New businesses have an 80% chance of failing in their first five years. How much of a role luck plays in the success of a new business is up for debate. What is not up for debate is the necessity of entrepreneurship and the immense societal value it creates. Without entrepreneurship economies lose adaptivity and a large portion of their ability to create jobs. Accordingly, entrepreneurship is not Maysir for either the entrepreneur or the investors regardless of the risks they are assuming.

Example 2: Playing Roulette

A roulette wheel player who can bet on the color red or the color black has a 50% chance of winning. In fact, most games in a casino have better odds than starting a business. Yet all of them are Maysir. This is because there is virtually no indispensable societal value created from playing them. Further, these games’ tendency to cause addiction and financial ruin increase their cost on society substantially.

Example 3: A lottery ticket carrying a 95% chance of winning

Here the probability for loss and the stakes of the game are rather small. Yet, similar to a roulette wheel, the activity adds no necessary societal value and has a tendency to cause addiction. Accordingly, a lottery ticket with very little risk is still Maysir because its societal cost-benefit calculation justifies prohibition.

Example 4: Investing in the stock market

Proponents of classifying investing in the stock market as Maysir like to point out that the stock market is generally a secondary market. Meaning when you buy stock in IBM, the money isn’t going to IBM rather its going to some other trader. Therefore, there is little societal gain from trading in the stock market. Additionally, the stock market’s high degree of unpredictability makes it look even more like Maysir.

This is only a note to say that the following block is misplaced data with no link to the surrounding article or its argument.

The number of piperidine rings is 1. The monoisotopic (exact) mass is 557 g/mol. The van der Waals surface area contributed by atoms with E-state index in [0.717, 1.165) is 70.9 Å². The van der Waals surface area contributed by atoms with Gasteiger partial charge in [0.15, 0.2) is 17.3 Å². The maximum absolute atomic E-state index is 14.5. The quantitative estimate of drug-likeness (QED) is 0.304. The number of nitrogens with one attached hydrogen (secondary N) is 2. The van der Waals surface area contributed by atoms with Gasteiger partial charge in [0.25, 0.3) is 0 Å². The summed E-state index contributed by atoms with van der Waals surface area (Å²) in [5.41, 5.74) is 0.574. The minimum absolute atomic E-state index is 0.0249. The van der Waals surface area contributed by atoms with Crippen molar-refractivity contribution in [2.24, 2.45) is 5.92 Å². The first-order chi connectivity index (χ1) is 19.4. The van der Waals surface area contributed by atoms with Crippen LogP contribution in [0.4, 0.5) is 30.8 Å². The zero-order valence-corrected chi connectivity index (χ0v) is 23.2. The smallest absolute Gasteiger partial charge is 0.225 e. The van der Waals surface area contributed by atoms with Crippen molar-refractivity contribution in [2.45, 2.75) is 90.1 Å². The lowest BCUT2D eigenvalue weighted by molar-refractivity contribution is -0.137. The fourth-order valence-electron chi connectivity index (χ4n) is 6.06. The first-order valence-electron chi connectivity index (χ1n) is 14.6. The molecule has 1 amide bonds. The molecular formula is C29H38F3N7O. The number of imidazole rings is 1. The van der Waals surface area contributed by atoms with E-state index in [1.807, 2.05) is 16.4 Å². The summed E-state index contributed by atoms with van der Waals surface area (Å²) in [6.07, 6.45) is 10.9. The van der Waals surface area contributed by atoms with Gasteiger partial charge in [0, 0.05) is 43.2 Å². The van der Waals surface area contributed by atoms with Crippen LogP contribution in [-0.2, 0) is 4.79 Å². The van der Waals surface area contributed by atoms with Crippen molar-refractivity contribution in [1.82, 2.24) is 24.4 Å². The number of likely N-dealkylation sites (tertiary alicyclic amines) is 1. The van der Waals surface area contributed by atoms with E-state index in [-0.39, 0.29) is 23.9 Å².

Not so fast.

For liquidity purposes, it is absolutely necessary for stock markets to exist. Without these markets, and the liquidity they provide investors, companies would find it very difficult to lure investors into buying their equity. Accordingly, the value created by stock markets is immense.

From a cost perspective, It’s possible to get addicted to day trading. In fact, many do. Especially in this day and age with technology making trading stocks ever more easy. Day trading is a great way to lose your shirt without the hassle of going to a casino. Being good enough at day trading to make decent money is the exception, not the rule. The SEC warns, “Day traders typically suffer severe financial losses in their first months of trading, and many never graduate to profit-making status.”

Alternatively, investing in the stock market with the intention of holding your investments for long periods, like what happens in most retirement plans, is historically a wise thing to do. Over the last 50 years, the S&P 500 (which represents a group of 500 stocks chosen because they are representative of the overall market) yielded average returns of 11% annually.

So, is investing in the stock market a form of Maysir?

Depends.

If you’re investing to make a quick buck it’s probably Maysir. The amount of value created from trying to “play the market” does not justify the risks entailed.